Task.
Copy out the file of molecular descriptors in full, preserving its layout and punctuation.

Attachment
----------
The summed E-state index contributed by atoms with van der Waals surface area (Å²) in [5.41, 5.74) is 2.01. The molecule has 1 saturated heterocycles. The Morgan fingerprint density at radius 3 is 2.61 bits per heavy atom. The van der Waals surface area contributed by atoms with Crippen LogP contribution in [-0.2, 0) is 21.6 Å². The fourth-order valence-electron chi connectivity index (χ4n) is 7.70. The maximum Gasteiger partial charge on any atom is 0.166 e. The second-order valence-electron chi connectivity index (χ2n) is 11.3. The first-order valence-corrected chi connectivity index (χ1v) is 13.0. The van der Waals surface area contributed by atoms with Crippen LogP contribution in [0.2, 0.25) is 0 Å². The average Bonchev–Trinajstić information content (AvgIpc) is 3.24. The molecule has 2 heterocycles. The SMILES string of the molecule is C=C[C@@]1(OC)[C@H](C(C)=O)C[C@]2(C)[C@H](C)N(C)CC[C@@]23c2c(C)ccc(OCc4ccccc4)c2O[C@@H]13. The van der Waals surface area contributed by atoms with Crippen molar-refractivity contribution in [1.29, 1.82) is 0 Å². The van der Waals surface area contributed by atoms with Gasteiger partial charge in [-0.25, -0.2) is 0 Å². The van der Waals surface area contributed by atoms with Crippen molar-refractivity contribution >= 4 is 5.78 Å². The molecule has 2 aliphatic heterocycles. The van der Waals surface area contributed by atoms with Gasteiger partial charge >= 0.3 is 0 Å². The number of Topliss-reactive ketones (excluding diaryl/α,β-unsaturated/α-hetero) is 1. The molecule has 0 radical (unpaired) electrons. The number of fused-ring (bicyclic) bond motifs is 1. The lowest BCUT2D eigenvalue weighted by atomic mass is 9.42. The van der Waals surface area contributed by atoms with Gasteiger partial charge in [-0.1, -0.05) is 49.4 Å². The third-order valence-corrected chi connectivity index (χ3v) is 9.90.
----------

The summed E-state index contributed by atoms with van der Waals surface area (Å²) in [5.41, 5.74) is 2.01. The molecule has 1 saturated heterocycles. The Morgan fingerprint density at radius 3 is 2.61 bits per heavy atom. The van der Waals surface area contributed by atoms with Crippen LogP contribution in [-0.2, 0) is 21.6 Å². The fourth-order valence-electron chi connectivity index (χ4n) is 7.70. The maximum Gasteiger partial charge on any atom is 0.166 e. The second-order valence-electron chi connectivity index (χ2n) is 11.3. The first-order valence-corrected chi connectivity index (χ1v) is 13.0. The van der Waals surface area contributed by atoms with Crippen LogP contribution in [0.2, 0.25) is 0 Å². The average Bonchev–Trinajstić information content (AvgIpc) is 3.24. The molecule has 2 heterocycles. The SMILES string of the molecule is C=C[C@@]1(OC)[C@H](C(C)=O)C[C@]2(C)[C@H](C)N(C)CC[C@@]23c2c(C)ccc(OCc4ccccc4)c2O[C@@H]13. The van der Waals surface area contributed by atoms with Crippen molar-refractivity contribution in [1.29, 1.82) is 0 Å². The van der Waals surface area contributed by atoms with Gasteiger partial charge in [-0.25, -0.2) is 0 Å². The van der Waals surface area contributed by atoms with Crippen molar-refractivity contribution >= 4 is 5.78 Å². The molecule has 2 aliphatic heterocycles. The van der Waals surface area contributed by atoms with Gasteiger partial charge >= 0.3 is 0 Å². The number of Topliss-reactive ketones (excluding diaryl/α,β-unsaturated/α-hetero) is 1. The molecule has 0 radical (unpaired) electrons. The number of fused-ring (bicyclic) bond motifs is 1. The lowest BCUT2D eigenvalue weighted by atomic mass is 9.42. The van der Waals surface area contributed by atoms with Gasteiger partial charge in [-0.1, -0.05) is 49.4 Å². The third-order valence-corrected chi connectivity index (χ3v) is 9.90.